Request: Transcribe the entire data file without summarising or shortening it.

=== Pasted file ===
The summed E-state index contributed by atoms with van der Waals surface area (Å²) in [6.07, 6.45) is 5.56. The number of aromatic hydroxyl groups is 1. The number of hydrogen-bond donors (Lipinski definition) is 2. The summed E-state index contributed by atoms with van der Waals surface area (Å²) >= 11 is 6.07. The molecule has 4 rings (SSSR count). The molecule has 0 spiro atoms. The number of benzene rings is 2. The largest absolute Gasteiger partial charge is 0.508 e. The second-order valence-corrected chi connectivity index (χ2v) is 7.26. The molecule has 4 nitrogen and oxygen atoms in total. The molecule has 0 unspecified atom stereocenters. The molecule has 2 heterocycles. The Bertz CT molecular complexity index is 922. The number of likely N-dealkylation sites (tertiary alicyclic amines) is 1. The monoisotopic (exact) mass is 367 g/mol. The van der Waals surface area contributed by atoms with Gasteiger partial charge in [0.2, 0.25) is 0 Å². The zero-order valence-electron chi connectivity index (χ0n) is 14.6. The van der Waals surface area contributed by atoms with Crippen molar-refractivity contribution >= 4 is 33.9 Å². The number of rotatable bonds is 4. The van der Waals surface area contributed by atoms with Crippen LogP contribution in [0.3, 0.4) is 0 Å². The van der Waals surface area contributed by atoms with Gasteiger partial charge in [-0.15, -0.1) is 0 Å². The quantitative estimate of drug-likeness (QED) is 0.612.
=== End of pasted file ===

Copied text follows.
The summed E-state index contributed by atoms with van der Waals surface area (Å²) in [6.07, 6.45) is 5.56. The number of aromatic hydroxyl groups is 1. The number of hydrogen-bond donors (Lipinski definition) is 2. The summed E-state index contributed by atoms with van der Waals surface area (Å²) >= 11 is 6.07. The molecule has 4 rings (SSSR count). The molecule has 0 spiro atoms. The number of benzene rings is 2. The largest absolute Gasteiger partial charge is 0.508 e. The second-order valence-corrected chi connectivity index (χ2v) is 7.26. The molecule has 4 nitrogen and oxygen atoms in total. The molecule has 0 unspecified atom stereocenters. The molecule has 2 heterocycles. The Bertz CT molecular complexity index is 922. The number of likely N-dealkylation sites (tertiary alicyclic amines) is 1. The monoisotopic (exact) mass is 367 g/mol. The van der Waals surface area contributed by atoms with Gasteiger partial charge in [0.2, 0.25) is 0 Å². The zero-order valence-electron chi connectivity index (χ0n) is 14.6. The van der Waals surface area contributed by atoms with Crippen molar-refractivity contribution >= 4 is 33.9 Å². The number of rotatable bonds is 4. The van der Waals surface area contributed by atoms with Crippen LogP contribution in [0.3, 0.4) is 0 Å². The van der Waals surface area contributed by atoms with Gasteiger partial charge in [-0.15, -0.1) is 0 Å². The quantitative estimate of drug-likeness (QED) is 0.612.